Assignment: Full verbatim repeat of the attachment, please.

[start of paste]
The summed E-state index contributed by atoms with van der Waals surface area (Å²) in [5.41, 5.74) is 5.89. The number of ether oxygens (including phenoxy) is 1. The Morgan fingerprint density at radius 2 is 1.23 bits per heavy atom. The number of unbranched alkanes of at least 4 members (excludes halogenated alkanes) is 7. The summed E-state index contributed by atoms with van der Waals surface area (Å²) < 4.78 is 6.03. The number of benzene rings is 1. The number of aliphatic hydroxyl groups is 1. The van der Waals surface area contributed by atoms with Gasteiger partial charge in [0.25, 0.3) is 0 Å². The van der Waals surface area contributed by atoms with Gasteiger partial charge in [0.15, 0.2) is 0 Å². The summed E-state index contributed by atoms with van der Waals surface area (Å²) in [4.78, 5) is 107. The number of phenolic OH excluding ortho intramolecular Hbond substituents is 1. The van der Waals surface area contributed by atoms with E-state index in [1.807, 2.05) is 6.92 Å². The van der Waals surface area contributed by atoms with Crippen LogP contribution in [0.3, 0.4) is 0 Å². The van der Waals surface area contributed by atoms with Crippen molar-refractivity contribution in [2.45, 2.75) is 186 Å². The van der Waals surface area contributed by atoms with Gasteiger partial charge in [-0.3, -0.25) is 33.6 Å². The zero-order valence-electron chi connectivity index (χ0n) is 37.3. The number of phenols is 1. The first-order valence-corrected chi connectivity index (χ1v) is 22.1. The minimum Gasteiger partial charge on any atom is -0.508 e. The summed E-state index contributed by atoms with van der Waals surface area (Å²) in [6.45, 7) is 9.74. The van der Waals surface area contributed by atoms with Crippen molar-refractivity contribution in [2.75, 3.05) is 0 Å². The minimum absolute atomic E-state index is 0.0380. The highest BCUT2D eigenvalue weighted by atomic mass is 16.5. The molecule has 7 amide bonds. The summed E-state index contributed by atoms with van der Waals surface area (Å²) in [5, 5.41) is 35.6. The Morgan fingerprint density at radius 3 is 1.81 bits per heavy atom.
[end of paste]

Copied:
The summed E-state index contributed by atoms with van der Waals surface area (Å²) in [5.41, 5.74) is 5.89. The number of ether oxygens (including phenoxy) is 1. The Morgan fingerprint density at radius 2 is 1.23 bits per heavy atom. The number of unbranched alkanes of at least 4 members (excludes halogenated alkanes) is 7. The summed E-state index contributed by atoms with van der Waals surface area (Å²) < 4.78 is 6.03. The number of benzene rings is 1. The number of aliphatic hydroxyl groups is 1. The van der Waals surface area contributed by atoms with Gasteiger partial charge in [0.25, 0.3) is 0 Å². The van der Waals surface area contributed by atoms with Gasteiger partial charge in [0.15, 0.2) is 0 Å². The summed E-state index contributed by atoms with van der Waals surface area (Å²) in [4.78, 5) is 107. The number of phenolic OH excluding ortho intramolecular Hbond substituents is 1. The van der Waals surface area contributed by atoms with E-state index in [1.807, 2.05) is 6.92 Å². The van der Waals surface area contributed by atoms with Crippen LogP contribution in [0.3, 0.4) is 0 Å². The van der Waals surface area contributed by atoms with Crippen molar-refractivity contribution in [2.45, 2.75) is 186 Å². The van der Waals surface area contributed by atoms with Gasteiger partial charge in [-0.3, -0.25) is 33.6 Å². The zero-order valence-electron chi connectivity index (χ0n) is 37.3. The number of phenols is 1. The first-order valence-corrected chi connectivity index (χ1v) is 22.1. The minimum Gasteiger partial charge on any atom is -0.508 e. The summed E-state index contributed by atoms with van der Waals surface area (Å²) in [6.45, 7) is 9.74. The van der Waals surface area contributed by atoms with Crippen molar-refractivity contribution in [2.75, 3.05) is 0 Å². The minimum absolute atomic E-state index is 0.0380. The highest BCUT2D eigenvalue weighted by atomic mass is 16.5. The molecule has 7 amide bonds. The summed E-state index contributed by atoms with van der Waals surface area (Å²) in [5, 5.41) is 35.6. The Morgan fingerprint density at radius 3 is 1.81 bits per heavy atom.